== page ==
The U.S. bishops are celebrating Catholic Schools Week with renewed determination to “transform” Catholic education in America and help parents understand why children need spiritual development as well as academic achievement.
"The concern of the bishops is that Catholic schools are valuable, Catholic schools transform lives," said Bishop George V. Murry of Youngstown, Ohio, Chairman the USCCB’s Committee on Catholic Education, to the Catholic News Service (CNS).
"It's not only talking about academics. It's not only a matter of discipline, but it's a matter of preparing the whole person for college and for heaven."
In today’s secular society, many parents just don’t see the relevance of religious formation, which points to a greater need for evangelization.
“Just programs to get people into church are not enough. We have to change hearts,” he said. "It's not simply a matter of an intellectual decision. It's a realization that I want the very best for my son or my daughter. And part of the best is that that child is eventually in heaven."
Turning the tide is a daunting task, but with God, all things are possible.
As CNS reports, the latest figures from the National Catholic Educational Association show 1,393 Catholic school closings or consolidations from 2007 to 2017 compared with 287 school openings. During the same period, enrollment declined by 19 percent to less than 1.9 million students. Compare this to the peak enrollment that occurred in 1965 when more than 5.2 million students were attending Catholic schools.
The bishops are not alone in their quest for breathing new life into Catholic schools. Lay-run organizations, such as the Cardinal Newman Society, are also hard at work trying to revitalize the central mission of Catholic education – the formation and salvation of souls.
The Society sponsors a national program known as the Catholic Education Honor Roll which recognizes high schools that are committed to strong Catholic identity.
“Recognized schools commit to and model the Principles of Catholic Identity in Education, which The Newman Society has derived from Catholic Church teaching and guidance on elementary and secondary education,” the Society explains.
“The five principles are: Inspired by Divine Mission; Models Christian Communion; Encounters Christ in Prayer, Scripture, and Sacrament; Integrally Forms the Human Person; and Imparts a Christian Understanding of the World.”
All Catholic high schools can apply as long as they have been operational for three or more years, have a practicing Catholic as the primary administrator, provide four years of Catholic theology and agrees to model the five principles.
Once approved as an Honor Roll school, a school receives a certificate of recognition that is good for five years as well as a media packet highlighting recognition.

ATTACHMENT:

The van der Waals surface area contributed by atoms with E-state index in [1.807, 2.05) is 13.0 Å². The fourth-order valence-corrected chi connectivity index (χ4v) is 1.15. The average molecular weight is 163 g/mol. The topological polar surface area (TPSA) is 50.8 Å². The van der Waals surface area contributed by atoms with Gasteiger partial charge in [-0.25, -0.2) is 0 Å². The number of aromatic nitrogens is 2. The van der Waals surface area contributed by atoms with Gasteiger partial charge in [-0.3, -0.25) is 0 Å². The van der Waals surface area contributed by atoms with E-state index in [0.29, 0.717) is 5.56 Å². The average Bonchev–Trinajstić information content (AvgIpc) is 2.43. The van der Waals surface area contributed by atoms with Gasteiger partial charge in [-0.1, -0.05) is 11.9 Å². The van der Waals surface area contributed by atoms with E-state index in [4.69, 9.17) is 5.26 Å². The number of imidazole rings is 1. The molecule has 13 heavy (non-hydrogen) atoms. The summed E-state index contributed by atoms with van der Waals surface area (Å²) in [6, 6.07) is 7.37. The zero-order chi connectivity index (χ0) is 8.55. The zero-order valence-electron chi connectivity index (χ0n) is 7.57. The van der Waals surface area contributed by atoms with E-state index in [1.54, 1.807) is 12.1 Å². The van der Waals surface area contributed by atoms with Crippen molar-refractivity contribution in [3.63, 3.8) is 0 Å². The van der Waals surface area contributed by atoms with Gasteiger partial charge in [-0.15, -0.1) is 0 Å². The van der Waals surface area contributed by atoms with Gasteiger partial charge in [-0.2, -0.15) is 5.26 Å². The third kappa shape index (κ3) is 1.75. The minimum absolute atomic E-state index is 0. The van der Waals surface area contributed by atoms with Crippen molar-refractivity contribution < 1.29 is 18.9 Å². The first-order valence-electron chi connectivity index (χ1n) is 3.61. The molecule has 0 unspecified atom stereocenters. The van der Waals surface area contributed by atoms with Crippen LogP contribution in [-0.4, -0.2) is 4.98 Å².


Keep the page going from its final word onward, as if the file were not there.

“Recognized schools find the positive publicity associated with the award a powerful way to increase reputation, enrollment, and donations," the Society reports. "This nationally recognized status enables schools to tell not just their local populations but also colleges, universities, and a broad national audience that they excel as outstanding Catholic schools.”
Other faithful lay organizations are also involved in helping to turn the tide. Programs such as the Young Women of Grace study for girls ages 13+ prove that learning about the faith can not only be fun, but is a great way to form young women in the kind of authentic femininity that can inoculate them against the toxic effects of today’s secular culture.
“Our program teaches girls that their dignity doesn’t come from wearing the right clothes or knowing the right people – it comes from being a daughter of God," says Susan Brinkmann, OCDS, co-author of the study.
The course, which can be taught in the classroom, as an afternoon club, in the home or homeschool coop, has an imprimatur from Archbishop Charles J. Chaput of the Archdiocese of Philadelphia.
"No matter how misogynistic are the lyrics in the latest rap song or images in magazines, girls learn that their dignity is inherent and no one can take it away from them. As a result, our classes become ‘safe spaces’ where every girl is beautiful, every girl is loved, and every girl becomes part of a ‘sacred sisterhood’ that surrounds them with like-minded and caring friends.”
Catholic schools may indeed be facing challenging times but, like so many times in the Church's history, when the Body of Christ works together to solve problems, great things can happen!
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